The Basics of Building Consents

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The Basics of Building Consents

We have covered what it takes to build a home in New Zealand and we briefly mentioned that a lot of the process consists of obtaining the right building consents from your local council. If you are just starting out or considering building a new home, or addition to an already built home, here are some basics to get you started.

When building a home or making additions to your property it is crucial to get the right consents before you build, many people are surprised to find what actually falls under the criteria of getting a building consent, and if one is not obtained the council is within its rights to tear the structure down. These can be for homes, garages, sleep outs, pools, decks, to even treehouses. it’s always worth double checking the council website to see what and if you need consent, to avoid fines and loss of money.

Some builders will obtain or help you through the consent processes, if you are building yourself it will be slightly harder as it becomes your sole responsibility. There are a handful of things to consider when building including trees, stormwater drains, natural hazards, and if the property will hinder other existing properties. Finding out what activities are allowed in your property zone will help answer many of these questions.

Once you have done the research and applied it can take up to twenty days to get a response, so be sure to plan well ahead of time, depending on your application and project, you may need to apply for building consent, resource consent, or both. A call or appointment with your local council can be a major helping hand in this process, finding out what’s involved in approving your consent can save you valuable time and money.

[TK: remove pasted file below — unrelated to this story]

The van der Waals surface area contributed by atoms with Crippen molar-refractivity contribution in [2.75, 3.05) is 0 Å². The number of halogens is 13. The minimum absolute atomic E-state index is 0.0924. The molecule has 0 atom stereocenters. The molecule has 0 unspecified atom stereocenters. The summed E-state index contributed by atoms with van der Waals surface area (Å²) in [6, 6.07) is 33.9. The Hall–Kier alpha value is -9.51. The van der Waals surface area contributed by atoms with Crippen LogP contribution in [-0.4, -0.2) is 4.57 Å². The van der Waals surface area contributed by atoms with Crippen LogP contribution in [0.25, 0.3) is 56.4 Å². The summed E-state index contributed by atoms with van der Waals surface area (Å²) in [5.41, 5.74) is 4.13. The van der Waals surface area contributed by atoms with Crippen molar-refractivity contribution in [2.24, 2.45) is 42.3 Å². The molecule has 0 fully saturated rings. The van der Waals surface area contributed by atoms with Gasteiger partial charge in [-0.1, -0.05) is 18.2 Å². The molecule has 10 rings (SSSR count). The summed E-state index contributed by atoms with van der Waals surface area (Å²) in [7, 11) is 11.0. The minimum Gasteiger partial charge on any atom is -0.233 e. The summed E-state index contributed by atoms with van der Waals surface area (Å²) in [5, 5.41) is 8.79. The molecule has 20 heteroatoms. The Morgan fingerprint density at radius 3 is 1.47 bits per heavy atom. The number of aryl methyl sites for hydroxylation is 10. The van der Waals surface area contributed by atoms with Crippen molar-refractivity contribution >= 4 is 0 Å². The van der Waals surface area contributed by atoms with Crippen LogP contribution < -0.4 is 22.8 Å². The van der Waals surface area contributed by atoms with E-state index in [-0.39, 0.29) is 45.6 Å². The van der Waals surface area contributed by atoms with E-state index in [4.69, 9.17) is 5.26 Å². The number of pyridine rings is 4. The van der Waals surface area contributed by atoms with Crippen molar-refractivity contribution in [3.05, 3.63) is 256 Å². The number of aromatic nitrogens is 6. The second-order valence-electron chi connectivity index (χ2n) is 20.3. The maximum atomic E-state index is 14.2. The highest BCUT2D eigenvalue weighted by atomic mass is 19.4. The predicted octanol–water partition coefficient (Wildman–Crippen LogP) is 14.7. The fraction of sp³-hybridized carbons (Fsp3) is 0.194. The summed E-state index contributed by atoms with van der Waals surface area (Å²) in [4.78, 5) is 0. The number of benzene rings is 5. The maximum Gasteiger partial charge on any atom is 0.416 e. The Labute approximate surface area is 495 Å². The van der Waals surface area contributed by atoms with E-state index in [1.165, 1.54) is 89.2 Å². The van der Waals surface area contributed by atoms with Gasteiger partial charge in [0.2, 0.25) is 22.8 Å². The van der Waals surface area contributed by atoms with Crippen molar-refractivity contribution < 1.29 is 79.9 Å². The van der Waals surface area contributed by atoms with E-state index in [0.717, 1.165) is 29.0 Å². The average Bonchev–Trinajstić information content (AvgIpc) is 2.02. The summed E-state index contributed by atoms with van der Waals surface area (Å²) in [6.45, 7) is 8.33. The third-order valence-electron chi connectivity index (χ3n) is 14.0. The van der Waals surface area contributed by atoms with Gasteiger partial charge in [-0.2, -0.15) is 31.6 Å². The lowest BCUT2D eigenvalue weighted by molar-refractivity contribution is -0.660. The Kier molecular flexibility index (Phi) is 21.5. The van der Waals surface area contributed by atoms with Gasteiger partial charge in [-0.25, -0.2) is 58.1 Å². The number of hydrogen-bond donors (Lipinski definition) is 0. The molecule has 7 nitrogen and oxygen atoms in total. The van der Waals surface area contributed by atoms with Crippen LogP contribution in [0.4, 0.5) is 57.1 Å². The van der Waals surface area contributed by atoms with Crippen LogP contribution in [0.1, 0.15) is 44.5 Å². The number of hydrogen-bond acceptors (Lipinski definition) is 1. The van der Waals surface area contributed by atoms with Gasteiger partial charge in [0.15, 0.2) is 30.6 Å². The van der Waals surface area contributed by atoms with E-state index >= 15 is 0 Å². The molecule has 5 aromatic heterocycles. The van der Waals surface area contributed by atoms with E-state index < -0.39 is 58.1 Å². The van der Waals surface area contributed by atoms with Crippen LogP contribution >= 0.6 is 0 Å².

The Ministry of Business, Innovation and Employment (MBIE) website has valuable information about getting professional help to prepare your resource consent application.

During and after the building process you will undergo a series of inspections that will need to be booked in advance to make sure that your project doesn’t get affected, this is where an experienced planner can come in handy. You need to start building your work within twelve months of receiving your building consent and have two years to complete the work once the consent is granted.

This can all seem like a lot of paperwork and double checking, but at the end of the day it is your money, time and energy going into the build, and if you are planning to live on the property, you want to make sure it’s a safe and maintainable place to invest in. check out the Auckland City Council’s Website for more information on building and consents.


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Daniel Vernon